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How can one invest in a gold exchange-traded fund (ETF)?

       While we receive several queries from our readers on topics ranging from taxation and pension to insurance and stocks, we are unable to feature them all. In an attempt to provide a more comprehensive forum, we are introducing a revamped Query Corner, where we shall try to accommodate and address as many of your financial concerns as possible. Continue to write in.


How can one invest in a gold exchange-traded fund (ETF)? What is the tax treatment for profits made from such investments?

— Vinay Acharya

Gold ETFs can be bought and sold like any other share or security on the stock market through a broker. You need to have a demat account in a bank or a depository partner, and a trading account with the broker. One benefit of gold ETF is the lower tax rate it attracts compared with that for physical gold. If gold ETFs are sold within one year of purchase, the profits are added to the income and taxed at normal rates. But if the holding period exceeds one year, the profits are treated as long-term gains and taxed at a flat rate of 10% or 20% after indexation benefit. In comparison, physical gold has to be held for at least three years for the profits to qualify as long-term capital gains. Incidentally, there is no tax on gains made from the sale of jewellery bought for personal use.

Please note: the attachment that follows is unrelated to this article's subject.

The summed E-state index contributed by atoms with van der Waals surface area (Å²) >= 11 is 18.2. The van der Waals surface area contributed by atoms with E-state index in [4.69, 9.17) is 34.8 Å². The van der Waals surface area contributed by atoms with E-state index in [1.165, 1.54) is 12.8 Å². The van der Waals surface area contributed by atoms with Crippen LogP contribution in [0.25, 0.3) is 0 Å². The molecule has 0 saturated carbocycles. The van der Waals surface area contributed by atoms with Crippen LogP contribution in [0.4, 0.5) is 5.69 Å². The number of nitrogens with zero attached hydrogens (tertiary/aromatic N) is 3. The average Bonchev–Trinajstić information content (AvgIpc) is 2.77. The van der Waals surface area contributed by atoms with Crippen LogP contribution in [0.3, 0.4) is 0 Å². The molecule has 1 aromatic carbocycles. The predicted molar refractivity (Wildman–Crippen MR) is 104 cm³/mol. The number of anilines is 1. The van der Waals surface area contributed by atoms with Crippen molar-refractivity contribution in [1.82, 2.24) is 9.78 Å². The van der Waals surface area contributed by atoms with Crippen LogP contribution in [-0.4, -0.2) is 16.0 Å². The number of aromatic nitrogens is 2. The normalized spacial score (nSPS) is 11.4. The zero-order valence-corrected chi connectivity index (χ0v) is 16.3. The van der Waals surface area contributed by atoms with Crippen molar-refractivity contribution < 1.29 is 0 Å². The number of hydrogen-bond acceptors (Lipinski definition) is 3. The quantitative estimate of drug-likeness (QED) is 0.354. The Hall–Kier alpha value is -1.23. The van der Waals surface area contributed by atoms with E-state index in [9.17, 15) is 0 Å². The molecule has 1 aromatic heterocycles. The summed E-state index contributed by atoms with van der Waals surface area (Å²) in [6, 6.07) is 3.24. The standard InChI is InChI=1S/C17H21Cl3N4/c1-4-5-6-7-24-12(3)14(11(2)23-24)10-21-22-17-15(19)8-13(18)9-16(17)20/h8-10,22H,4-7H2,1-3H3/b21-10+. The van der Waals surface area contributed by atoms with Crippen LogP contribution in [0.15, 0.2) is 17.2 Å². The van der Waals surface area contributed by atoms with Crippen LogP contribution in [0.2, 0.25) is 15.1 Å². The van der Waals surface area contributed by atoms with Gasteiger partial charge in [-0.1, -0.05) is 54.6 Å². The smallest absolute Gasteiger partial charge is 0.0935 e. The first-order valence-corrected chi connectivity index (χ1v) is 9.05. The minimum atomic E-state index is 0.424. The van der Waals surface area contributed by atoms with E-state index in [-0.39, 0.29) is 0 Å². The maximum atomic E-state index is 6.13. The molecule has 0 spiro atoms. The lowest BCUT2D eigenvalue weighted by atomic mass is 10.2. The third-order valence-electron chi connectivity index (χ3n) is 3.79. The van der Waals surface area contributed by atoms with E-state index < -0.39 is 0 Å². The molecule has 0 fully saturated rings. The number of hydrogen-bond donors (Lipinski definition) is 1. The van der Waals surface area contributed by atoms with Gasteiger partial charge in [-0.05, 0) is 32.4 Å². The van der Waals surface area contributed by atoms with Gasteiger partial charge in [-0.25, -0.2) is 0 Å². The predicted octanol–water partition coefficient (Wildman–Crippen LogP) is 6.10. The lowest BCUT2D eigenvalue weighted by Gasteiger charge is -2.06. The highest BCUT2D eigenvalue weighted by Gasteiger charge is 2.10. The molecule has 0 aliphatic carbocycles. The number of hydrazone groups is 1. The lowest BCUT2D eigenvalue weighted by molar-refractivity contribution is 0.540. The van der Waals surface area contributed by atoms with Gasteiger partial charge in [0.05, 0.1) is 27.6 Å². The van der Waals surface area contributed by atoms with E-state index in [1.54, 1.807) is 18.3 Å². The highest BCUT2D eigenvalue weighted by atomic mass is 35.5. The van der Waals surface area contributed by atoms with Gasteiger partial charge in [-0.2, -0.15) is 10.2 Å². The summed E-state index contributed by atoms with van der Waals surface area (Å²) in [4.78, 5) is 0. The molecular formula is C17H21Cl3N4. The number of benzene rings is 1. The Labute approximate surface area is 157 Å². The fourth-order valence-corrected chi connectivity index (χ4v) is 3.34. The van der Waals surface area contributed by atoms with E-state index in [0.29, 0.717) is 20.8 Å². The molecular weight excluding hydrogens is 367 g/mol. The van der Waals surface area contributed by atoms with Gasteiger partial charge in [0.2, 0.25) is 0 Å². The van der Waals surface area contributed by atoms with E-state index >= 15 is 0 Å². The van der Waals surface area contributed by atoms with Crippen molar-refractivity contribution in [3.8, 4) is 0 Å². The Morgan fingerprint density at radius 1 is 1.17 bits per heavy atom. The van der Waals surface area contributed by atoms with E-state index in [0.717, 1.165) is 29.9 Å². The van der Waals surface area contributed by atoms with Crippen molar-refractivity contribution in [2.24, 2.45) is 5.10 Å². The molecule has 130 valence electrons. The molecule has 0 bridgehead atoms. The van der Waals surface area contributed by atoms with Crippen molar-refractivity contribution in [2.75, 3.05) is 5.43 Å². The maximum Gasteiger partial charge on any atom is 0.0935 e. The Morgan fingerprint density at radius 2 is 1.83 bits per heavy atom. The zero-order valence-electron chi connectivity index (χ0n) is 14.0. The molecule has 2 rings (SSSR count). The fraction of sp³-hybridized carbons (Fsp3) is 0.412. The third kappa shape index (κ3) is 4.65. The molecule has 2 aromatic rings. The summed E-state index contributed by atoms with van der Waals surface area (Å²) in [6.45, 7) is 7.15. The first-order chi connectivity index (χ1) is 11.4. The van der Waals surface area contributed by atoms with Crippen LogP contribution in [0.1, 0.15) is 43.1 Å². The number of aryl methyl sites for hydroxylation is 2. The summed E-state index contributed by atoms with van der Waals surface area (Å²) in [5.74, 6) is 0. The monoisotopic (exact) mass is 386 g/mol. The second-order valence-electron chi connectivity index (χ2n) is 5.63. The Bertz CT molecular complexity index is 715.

My company has provided the option of voluntary retirement for its employees. Are there any tax exemptions available to employees on the compensation received by them?

— Rajesh Chauhan

Voluntary retirement is covered under the Golden Handshake Scheme of the Income Tax Act. If your company has initiated this plan, it must follow the voluntary retirement scheme guidelines laid down under Rule 2BA. As per these, only the employees who have completed 10 years of service or are above the age of 40 years are eligible for this scheme. Also, the amount payable to the employees is not more than three months' salary for each completed year of service, or the salary at the time of voluntary retirement multiplied by the number of months of service left before the retiring age.

As per Section 10(10C) of the Income Tax Act, the compensation received on voluntary retirement is exempt from income tax up to a maximum of Rs 5 lakh.

I purchased a plot of land in 1979 for Rs 10,000 and sold it for Rs 5 lakh last year. The stamp valuation authority has assessed the value of the plot at Rs 6 lakh. The cost of plot as on 1 April 1981 was Rs 15,000. What will be my capital gain?

— Rajesh Thakur

For calculating capital gains, the value of the plot assessed by the stamp valuation authority is taken into account as it is higher than the sale value. The cost of the plot as on 1 April 1981 will be taken and indexed at the cost inflation index of the respective year. This will be calculated as Rs15,000 x 582/100=Rs 87,300. The capital gains will be Rs 6 lakh-Rs 87,300=Rs 5,12,700.